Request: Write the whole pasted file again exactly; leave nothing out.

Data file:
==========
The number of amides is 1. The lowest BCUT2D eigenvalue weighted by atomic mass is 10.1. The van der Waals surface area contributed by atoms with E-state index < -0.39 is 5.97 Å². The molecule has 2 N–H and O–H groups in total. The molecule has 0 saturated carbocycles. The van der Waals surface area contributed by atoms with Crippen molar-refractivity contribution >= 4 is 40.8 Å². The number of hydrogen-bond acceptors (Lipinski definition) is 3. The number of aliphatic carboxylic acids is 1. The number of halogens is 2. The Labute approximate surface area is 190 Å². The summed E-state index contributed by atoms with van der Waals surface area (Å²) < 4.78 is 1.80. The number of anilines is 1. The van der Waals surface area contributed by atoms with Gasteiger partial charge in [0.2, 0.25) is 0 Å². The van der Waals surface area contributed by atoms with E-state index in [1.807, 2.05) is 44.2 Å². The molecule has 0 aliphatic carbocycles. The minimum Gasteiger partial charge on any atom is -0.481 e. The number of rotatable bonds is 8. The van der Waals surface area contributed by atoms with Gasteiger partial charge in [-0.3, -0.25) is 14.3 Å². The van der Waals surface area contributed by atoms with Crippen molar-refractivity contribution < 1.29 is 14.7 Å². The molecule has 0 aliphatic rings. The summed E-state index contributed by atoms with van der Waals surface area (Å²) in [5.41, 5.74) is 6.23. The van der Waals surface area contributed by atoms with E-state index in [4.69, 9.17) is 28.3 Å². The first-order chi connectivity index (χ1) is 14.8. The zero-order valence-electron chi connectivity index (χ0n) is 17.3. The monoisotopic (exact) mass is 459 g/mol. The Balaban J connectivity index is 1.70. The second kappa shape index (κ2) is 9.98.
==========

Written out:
The number of amides is 1. The lowest BCUT2D eigenvalue weighted by atomic mass is 10.1. The van der Waals surface area contributed by atoms with E-state index < -0.39 is 5.97 Å². The molecule has 2 N–H and O–H groups in total. The molecule has 0 saturated carbocycles. The van der Waals surface area contributed by atoms with Crippen molar-refractivity contribution >= 4 is 40.8 Å². The number of hydrogen-bond acceptors (Lipinski definition) is 3. The number of aliphatic carboxylic acids is 1. The number of halogens is 2. The Labute approximate surface area is 190 Å². The summed E-state index contributed by atoms with van der Waals surface area (Å²) < 4.78 is 1.80. The number of anilines is 1. The van der Waals surface area contributed by atoms with Gasteiger partial charge in [0.2, 0.25) is 0 Å². The van der Waals surface area contributed by atoms with E-state index in [1.807, 2.05) is 44.2 Å². The molecule has 0 aliphatic carbocycles. The minimum Gasteiger partial charge on any atom is -0.481 e. The number of rotatable bonds is 8. The van der Waals surface area contributed by atoms with Gasteiger partial charge in [-0.3, -0.25) is 14.3 Å². The van der Waals surface area contributed by atoms with Crippen molar-refractivity contribution < 1.29 is 14.7 Å². The molecule has 0 aliphatic rings. The summed E-state index contributed by atoms with van der Waals surface area (Å²) in [5.41, 5.74) is 6.23. The van der Waals surface area contributed by atoms with E-state index in [4.69, 9.17) is 28.3 Å². The first-order chi connectivity index (χ1) is 14.8. The zero-order valence-electron chi connectivity index (χ0n) is 17.3. The monoisotopic (exact) mass is 459 g/mol. The Balaban J connectivity index is 1.70. The second kappa shape index (κ2) is 9.98.